The YWCA Young Women of Achievement Award was bestowed upon 19 young women from area high schools and organizations that show exemplary leadership through extracurricular activities, volunteer work, serving as role models, and academic achievements. Special kudos to our own Tiara Blair!
We are so proud of her and how she and all the Women of Achievement serve as role models for the next generation. In fact, later this week, Thursday, May 21st, our future women–over 2,000 3rd-5th grade girls–will pound through the streets as part of the Greater Kalamazoo Girls on the Run 5K. You go, girls!
Here now, is Pam’s speech:
I love this community! I came here with my husband for his graduate school program, intending to stay one-two years. Now, 41 years later, I feel very blessed to be in this special place. I have had the good fortune to have two careers here—one in mental health and one with Communities In Schools. And in both, I have been extremely lucky to work with smart, talented colleagues who care about their work as much as I do—several have honored me with attending this evening. A special thanks to Jennifer, Emily and Trella for nominating me for this award. I want to thank my family—my husband, Don, my daughter Logan and my sons, Noah and JB; not only have they been very supportive of me, they embrace my work with Communities In Schools with their own time, talent and treasure. They conspired to surprise me with the special visit by Noah from Washington DC to attend this event. My very special friend, Tyreese and his mom, Renee, also enrich me every day by sharing their lives. Thank you, Tyreese!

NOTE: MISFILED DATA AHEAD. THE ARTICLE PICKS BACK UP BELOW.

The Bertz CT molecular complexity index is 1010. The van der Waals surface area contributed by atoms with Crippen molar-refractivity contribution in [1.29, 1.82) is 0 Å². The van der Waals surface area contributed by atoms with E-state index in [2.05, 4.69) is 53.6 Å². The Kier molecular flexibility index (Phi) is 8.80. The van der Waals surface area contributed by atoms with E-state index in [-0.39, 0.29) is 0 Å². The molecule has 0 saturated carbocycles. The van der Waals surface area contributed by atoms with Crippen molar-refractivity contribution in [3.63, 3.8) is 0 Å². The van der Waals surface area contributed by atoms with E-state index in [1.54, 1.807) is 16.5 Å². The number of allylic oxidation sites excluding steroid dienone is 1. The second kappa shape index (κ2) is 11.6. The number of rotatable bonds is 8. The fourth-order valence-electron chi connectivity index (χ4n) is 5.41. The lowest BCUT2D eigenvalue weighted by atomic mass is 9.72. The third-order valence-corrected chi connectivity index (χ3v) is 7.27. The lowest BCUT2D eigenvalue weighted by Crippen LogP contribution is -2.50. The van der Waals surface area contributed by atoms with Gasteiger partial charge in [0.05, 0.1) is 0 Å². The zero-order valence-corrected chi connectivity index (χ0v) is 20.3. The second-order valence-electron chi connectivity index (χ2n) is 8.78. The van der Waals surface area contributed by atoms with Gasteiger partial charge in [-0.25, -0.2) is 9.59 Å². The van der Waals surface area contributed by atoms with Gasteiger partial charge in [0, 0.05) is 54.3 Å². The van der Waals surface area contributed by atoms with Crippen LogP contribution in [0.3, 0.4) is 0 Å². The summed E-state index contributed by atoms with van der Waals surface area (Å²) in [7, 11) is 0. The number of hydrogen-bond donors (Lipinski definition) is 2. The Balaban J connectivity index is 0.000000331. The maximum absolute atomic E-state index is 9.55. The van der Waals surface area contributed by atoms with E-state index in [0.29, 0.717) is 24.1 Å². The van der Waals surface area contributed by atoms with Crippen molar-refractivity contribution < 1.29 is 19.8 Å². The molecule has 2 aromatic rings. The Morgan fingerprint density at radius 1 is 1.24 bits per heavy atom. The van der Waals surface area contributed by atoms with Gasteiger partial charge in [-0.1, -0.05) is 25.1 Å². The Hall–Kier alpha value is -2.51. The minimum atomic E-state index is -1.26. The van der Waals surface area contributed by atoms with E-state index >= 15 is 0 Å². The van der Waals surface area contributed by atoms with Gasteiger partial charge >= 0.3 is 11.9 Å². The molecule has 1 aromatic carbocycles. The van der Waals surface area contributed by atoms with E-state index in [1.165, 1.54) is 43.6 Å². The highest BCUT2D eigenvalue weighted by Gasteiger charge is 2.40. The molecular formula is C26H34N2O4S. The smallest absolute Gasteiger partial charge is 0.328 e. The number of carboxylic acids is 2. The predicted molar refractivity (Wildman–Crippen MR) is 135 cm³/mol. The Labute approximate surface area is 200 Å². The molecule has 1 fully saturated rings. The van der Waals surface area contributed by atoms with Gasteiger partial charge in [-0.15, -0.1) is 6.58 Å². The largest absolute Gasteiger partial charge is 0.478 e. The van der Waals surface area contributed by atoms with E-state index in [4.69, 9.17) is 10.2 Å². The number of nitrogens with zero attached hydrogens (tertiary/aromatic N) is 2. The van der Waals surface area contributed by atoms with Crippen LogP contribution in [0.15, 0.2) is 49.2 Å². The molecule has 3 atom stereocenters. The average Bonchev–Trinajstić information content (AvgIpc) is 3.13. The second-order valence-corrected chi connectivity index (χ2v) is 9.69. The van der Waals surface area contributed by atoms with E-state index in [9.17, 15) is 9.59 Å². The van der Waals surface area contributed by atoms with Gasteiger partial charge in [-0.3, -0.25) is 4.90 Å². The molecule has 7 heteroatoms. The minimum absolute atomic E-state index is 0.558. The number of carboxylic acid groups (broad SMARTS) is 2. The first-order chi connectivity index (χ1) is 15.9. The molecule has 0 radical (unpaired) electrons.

I so appreciate this award and the YWCA’s history of supporting and lifting up the women of Kalamazoo. To be a part of that group of women is inspiring to me. To theKalamazoo Community Foundation for sponsoring my award, please accept my genuine gratitude. I really believe in “For good and forever”—it isn’t just a tag line—and so it is especially meaningful to have your support. Thank you.
I want every child in this community to benefit from its resources as much as I have, and as much as my children did—for the good of us all, forever for Kalamazoo and beyond. And so my deep and profound appreciation includes in particular the Board members of Communities In Schools of Kalamazoo and our generous donors. Thank you for giving so much of yourselves and taking this journey of faith and determination that together we will surround our kids with love and a community that continues to say “we believe in your ability to succeed.”